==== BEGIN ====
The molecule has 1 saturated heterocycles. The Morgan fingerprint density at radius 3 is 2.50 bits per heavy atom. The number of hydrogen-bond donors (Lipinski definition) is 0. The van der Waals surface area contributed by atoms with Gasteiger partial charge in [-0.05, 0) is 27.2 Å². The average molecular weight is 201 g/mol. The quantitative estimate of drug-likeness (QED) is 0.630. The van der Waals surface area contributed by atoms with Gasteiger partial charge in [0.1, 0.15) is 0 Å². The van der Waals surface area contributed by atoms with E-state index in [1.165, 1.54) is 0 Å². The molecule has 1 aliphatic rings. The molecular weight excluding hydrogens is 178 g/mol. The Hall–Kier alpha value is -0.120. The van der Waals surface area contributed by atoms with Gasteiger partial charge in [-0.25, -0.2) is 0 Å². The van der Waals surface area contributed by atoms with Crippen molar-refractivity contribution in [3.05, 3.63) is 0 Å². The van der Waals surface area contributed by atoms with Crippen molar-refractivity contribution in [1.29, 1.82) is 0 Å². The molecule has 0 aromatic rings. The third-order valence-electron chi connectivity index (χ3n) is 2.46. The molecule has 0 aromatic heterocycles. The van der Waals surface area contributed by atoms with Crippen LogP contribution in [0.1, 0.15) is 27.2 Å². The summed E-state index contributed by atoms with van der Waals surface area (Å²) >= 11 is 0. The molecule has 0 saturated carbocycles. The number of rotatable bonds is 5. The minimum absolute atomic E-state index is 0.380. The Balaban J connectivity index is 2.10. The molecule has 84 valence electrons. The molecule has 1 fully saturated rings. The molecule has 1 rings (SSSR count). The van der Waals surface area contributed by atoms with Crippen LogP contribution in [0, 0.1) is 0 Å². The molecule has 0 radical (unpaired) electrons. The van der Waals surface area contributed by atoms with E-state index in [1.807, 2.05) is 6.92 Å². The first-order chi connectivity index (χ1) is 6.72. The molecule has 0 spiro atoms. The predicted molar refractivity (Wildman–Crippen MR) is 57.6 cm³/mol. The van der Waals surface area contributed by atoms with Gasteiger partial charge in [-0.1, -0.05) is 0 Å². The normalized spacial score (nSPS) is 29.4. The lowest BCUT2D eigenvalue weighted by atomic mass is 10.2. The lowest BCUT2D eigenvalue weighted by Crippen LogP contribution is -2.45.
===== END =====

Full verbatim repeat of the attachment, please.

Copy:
The molecule has 1 saturated heterocycles. The Morgan fingerprint density at radius 3 is 2.50 bits per heavy atom. The number of hydrogen-bond donors (Lipinski definition) is 0. The van der Waals surface area contributed by atoms with Gasteiger partial charge in [-0.05, 0) is 27.2 Å². The average molecular weight is 201 g/mol. The quantitative estimate of drug-likeness (QED) is 0.630. The van der Waals surface area contributed by atoms with Gasteiger partial charge in [0.1, 0.15) is 0 Å². The van der Waals surface area contributed by atoms with E-state index in [1.165, 1.54) is 0 Å². The molecule has 1 aliphatic rings. The molecular weight excluding hydrogens is 178 g/mol. The Hall–Kier alpha value is -0.120. The van der Waals surface area contributed by atoms with Gasteiger partial charge in [-0.25, -0.2) is 0 Å². The van der Waals surface area contributed by atoms with Crippen molar-refractivity contribution in [3.05, 3.63) is 0 Å². The van der Waals surface area contributed by atoms with Crippen molar-refractivity contribution in [1.29, 1.82) is 0 Å². The molecule has 0 aromatic rings. The third-order valence-electron chi connectivity index (χ3n) is 2.46. The molecule has 0 aromatic heterocycles. The van der Waals surface area contributed by atoms with Crippen LogP contribution in [0.1, 0.15) is 27.2 Å². The summed E-state index contributed by atoms with van der Waals surface area (Å²) >= 11 is 0. The molecule has 0 saturated carbocycles. The number of rotatable bonds is 5. The minimum absolute atomic E-state index is 0.380. The Balaban J connectivity index is 2.10. The molecule has 84 valence electrons. The molecule has 1 fully saturated rings. The molecule has 1 rings (SSSR count). The van der Waals surface area contributed by atoms with Crippen LogP contribution in [0, 0.1) is 0 Å². The molecule has 0 radical (unpaired) electrons. The van der Waals surface area contributed by atoms with E-state index in [1.807, 2.05) is 6.92 Å². The first-order chi connectivity index (χ1) is 6.72. The molecule has 0 spiro atoms. The predicted molar refractivity (Wildman–Crippen MR) is 57.6 cm³/mol. The van der Waals surface area contributed by atoms with Gasteiger partial charge in [-0.1, -0.05) is 0 Å². The normalized spacial score (nSPS) is 29.4. The lowest BCUT2D eigenvalue weighted by atomic mass is 10.2. The lowest BCUT2D eigenvalue weighted by Crippen LogP contribution is -2.45.